Small businesses across the county are gearing up for Small Business Saturday, a day meant for focusing on shopping local.
Dan Heitzenrater, Chautauqua County Chamber of Commerce president and CEO, said this year it is vital for area residents to focus on supporting local businesses.
“Small Business Saturday is an annual tradition as a part of the holiday season overall, but especially the shopping season,” Heitzenrater said. “The idea is for consumers to support their local community and try to spend some of their dollars locally, as opposed to the traditional Black Friday holiday shopping that is heavily drawn more toward big-box retailers. It’s an opportunity for people to go out, explore their communities and support the local smaller shops.”
Heitzenrater said the efforts are a nationally coordinated initiative by American Express. He added that there are various reasons to do holiday shopping locally this year, including keeping funds local.
“It’s more important than ever this year especially to support small businesses and participate in Small Business Saturday because, first of all, it’s an opportunity to shop safe with the continued, ongoing pandemic,” Heitzenrater said. “It’s typically going to be a safer environment. But, also, there’s a lot of question marks and consumer worry about the supply chain issues. Certainly, some of our small businesses are also experiencing those, but it’s not going to be to the scale likely that larger retailers might experience.”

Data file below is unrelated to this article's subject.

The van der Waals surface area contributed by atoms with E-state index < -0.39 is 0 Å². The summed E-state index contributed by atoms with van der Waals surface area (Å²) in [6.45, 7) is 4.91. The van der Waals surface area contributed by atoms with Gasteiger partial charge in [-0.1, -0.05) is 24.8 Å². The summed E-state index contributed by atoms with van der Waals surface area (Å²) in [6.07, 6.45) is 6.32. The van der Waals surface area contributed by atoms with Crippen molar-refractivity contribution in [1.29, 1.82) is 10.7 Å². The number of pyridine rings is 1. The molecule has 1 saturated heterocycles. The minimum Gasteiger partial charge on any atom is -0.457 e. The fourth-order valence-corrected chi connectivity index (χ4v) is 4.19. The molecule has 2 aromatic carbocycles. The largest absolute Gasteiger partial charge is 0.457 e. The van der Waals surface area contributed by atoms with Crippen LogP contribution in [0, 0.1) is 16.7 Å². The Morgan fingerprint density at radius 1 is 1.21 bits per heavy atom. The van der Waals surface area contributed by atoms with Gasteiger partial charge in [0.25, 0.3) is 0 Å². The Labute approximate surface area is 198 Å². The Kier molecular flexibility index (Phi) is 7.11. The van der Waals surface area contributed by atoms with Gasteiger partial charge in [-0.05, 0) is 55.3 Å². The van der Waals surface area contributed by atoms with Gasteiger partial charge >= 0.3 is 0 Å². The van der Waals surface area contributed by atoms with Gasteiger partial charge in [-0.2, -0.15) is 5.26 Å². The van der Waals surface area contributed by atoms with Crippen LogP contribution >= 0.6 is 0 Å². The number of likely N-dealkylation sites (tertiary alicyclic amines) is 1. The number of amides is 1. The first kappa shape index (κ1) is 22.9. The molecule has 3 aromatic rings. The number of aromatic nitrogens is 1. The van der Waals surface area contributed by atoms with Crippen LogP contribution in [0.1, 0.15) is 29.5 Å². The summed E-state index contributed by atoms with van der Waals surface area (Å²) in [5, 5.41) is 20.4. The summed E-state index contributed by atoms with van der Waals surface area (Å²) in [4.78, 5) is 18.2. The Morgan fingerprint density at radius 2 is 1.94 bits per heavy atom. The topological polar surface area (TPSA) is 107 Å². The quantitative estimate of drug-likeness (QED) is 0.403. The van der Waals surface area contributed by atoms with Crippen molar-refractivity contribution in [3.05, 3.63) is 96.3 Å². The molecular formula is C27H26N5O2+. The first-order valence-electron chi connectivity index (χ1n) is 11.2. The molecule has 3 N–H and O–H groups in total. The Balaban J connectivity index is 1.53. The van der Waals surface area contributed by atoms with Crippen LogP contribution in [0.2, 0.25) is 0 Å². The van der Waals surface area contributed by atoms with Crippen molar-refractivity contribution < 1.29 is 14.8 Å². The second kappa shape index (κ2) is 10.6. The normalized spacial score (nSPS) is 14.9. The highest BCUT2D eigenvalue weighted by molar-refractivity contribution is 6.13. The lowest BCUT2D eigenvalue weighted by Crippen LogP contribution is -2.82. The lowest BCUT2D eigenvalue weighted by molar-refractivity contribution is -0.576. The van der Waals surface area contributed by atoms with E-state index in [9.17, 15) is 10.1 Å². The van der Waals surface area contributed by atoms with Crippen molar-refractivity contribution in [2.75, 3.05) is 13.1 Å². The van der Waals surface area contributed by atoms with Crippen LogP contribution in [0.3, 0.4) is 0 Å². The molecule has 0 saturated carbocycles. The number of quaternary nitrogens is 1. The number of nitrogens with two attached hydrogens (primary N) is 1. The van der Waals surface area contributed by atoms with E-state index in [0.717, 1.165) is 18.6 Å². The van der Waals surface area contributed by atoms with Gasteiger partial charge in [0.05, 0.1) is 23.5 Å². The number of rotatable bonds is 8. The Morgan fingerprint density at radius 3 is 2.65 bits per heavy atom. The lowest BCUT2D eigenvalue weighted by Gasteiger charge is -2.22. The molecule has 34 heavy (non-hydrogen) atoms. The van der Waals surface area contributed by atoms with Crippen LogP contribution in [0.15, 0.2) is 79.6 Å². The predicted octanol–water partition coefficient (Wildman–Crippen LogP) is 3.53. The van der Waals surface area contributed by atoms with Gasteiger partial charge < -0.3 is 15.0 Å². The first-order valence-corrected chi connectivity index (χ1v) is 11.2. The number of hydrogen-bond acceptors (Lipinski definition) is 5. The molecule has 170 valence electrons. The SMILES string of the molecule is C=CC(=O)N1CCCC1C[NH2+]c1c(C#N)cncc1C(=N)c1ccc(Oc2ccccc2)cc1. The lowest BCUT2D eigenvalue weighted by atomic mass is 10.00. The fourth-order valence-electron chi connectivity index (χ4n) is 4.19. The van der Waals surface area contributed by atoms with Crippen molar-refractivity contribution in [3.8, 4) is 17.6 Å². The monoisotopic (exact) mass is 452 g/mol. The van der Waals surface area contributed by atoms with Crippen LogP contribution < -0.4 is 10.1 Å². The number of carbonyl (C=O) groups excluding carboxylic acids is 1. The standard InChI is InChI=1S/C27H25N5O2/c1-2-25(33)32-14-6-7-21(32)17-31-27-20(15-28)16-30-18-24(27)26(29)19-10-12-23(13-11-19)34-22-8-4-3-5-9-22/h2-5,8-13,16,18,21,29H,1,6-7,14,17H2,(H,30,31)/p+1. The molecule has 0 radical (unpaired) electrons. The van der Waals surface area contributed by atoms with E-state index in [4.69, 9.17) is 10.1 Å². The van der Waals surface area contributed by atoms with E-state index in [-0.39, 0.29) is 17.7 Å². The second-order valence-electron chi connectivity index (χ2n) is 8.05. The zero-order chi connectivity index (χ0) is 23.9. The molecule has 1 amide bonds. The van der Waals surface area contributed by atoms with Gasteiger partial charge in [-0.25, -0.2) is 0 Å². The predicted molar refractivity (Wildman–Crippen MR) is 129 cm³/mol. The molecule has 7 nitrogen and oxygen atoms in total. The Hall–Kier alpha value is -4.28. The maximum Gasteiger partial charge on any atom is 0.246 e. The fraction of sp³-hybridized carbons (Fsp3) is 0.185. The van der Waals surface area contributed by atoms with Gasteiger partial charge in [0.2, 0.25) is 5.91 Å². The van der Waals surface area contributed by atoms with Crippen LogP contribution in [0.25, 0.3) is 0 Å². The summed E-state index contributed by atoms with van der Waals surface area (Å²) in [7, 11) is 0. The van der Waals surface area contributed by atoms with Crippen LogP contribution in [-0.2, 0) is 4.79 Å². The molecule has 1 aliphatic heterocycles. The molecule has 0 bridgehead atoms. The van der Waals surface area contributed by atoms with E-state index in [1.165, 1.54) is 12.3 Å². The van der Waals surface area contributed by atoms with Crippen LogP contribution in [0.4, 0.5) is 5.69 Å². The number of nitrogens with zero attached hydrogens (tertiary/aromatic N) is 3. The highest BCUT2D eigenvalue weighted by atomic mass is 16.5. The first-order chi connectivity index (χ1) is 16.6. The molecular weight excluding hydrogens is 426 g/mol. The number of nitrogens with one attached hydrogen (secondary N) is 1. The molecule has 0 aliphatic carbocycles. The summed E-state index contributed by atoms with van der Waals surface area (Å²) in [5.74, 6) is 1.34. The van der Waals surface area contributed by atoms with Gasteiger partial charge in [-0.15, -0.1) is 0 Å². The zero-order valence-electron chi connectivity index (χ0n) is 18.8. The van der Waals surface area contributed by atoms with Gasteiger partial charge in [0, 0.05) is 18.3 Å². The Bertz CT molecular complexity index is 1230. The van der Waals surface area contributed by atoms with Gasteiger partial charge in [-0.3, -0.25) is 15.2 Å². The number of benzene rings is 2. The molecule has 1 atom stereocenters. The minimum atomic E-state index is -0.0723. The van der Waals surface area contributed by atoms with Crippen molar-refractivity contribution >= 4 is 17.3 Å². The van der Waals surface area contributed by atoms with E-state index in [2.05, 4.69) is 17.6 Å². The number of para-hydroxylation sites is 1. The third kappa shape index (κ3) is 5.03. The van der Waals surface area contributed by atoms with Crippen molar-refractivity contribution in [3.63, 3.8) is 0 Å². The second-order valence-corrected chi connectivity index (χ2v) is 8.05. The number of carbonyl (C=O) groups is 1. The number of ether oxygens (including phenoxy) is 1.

He said those circumstances, in addition to the large economic hit many small businesses have taken over the past 18 months, are all the more reasons for area residents to get out to local businesses this Saturday and support their local community.
“In a general sense, just like any other year, when you shop small, 67 cents is estimated out of every dollar that you spend stays in the local community. That’s again money that is supporting in your community and then being reinvested.”
However, the benefits aren’t all financial, Heitzenrater said.
“When you participate in Small Business Saturday, make it an experience,” he said. “Small Business Saturday is an opportunity to go out and explore your community. You may have a few specific places you want to stop, but get an experience along the way – take family and friends with you, stop and grab lunch and sit down to take some time to really be in the community and enjoy the experience rather than just making it about a transaction.”
For those who can’t make it out to shop local on Saturday, Heitzenrater invites the public to visit the local business online shopping portal at www.ShopLocalCHQ.com that features various local businesses.
Jamestown Mayor Eddie Sundquist said local businesses are vital to the city.
“Small businesses are the backbone of our local economy and part of what makes Jamestown so special,” Sundquist said. “After the past few years, it is important to reflect on the challenges small businesses face and celebrate their resiliency and contributions to our community. I encourage everyone to celebrate and shop at our local, small businesses not only on Small Business Saturday but every day.”